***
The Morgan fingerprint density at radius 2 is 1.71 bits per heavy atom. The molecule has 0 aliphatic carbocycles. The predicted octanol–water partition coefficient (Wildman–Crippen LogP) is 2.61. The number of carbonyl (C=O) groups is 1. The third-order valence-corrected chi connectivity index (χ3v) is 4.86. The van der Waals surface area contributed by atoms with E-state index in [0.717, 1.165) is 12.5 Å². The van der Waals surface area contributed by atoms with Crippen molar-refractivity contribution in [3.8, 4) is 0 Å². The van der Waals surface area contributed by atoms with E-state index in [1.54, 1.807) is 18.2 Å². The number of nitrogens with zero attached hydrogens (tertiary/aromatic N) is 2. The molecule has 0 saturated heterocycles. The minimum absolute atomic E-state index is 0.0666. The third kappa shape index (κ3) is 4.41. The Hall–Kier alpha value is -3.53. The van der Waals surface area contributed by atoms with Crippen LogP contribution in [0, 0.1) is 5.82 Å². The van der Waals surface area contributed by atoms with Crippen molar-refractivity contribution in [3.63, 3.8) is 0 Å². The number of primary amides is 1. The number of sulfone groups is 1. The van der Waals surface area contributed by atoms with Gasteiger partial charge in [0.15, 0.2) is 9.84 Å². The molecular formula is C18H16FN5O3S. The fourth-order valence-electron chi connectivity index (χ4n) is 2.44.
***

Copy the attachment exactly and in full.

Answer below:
The Morgan fingerprint density at radius 2 is 1.71 bits per heavy atom. The molecule has 0 aliphatic carbocycles. The predicted octanol–water partition coefficient (Wildman–Crippen LogP) is 2.61. The number of carbonyl (C=O) groups is 1. The third-order valence-corrected chi connectivity index (χ3v) is 4.86. The van der Waals surface area contributed by atoms with E-state index in [0.717, 1.165) is 12.5 Å². The van der Waals surface area contributed by atoms with Crippen molar-refractivity contribution in [3.8, 4) is 0 Å². The van der Waals surface area contributed by atoms with E-state index in [1.54, 1.807) is 18.2 Å². The number of nitrogens with zero attached hydrogens (tertiary/aromatic N) is 2. The molecule has 0 saturated heterocycles. The minimum absolute atomic E-state index is 0.0666. The third kappa shape index (κ3) is 4.41. The Hall–Kier alpha value is -3.53. The van der Waals surface area contributed by atoms with Crippen LogP contribution in [0, 0.1) is 5.82 Å². The van der Waals surface area contributed by atoms with Crippen molar-refractivity contribution in [3.63, 3.8) is 0 Å². The number of primary amides is 1. The number of sulfone groups is 1. The van der Waals surface area contributed by atoms with Gasteiger partial charge in [0.15, 0.2) is 9.84 Å². The molecular formula is C18H16FN5O3S. The fourth-order valence-electron chi connectivity index (χ4n) is 2.44.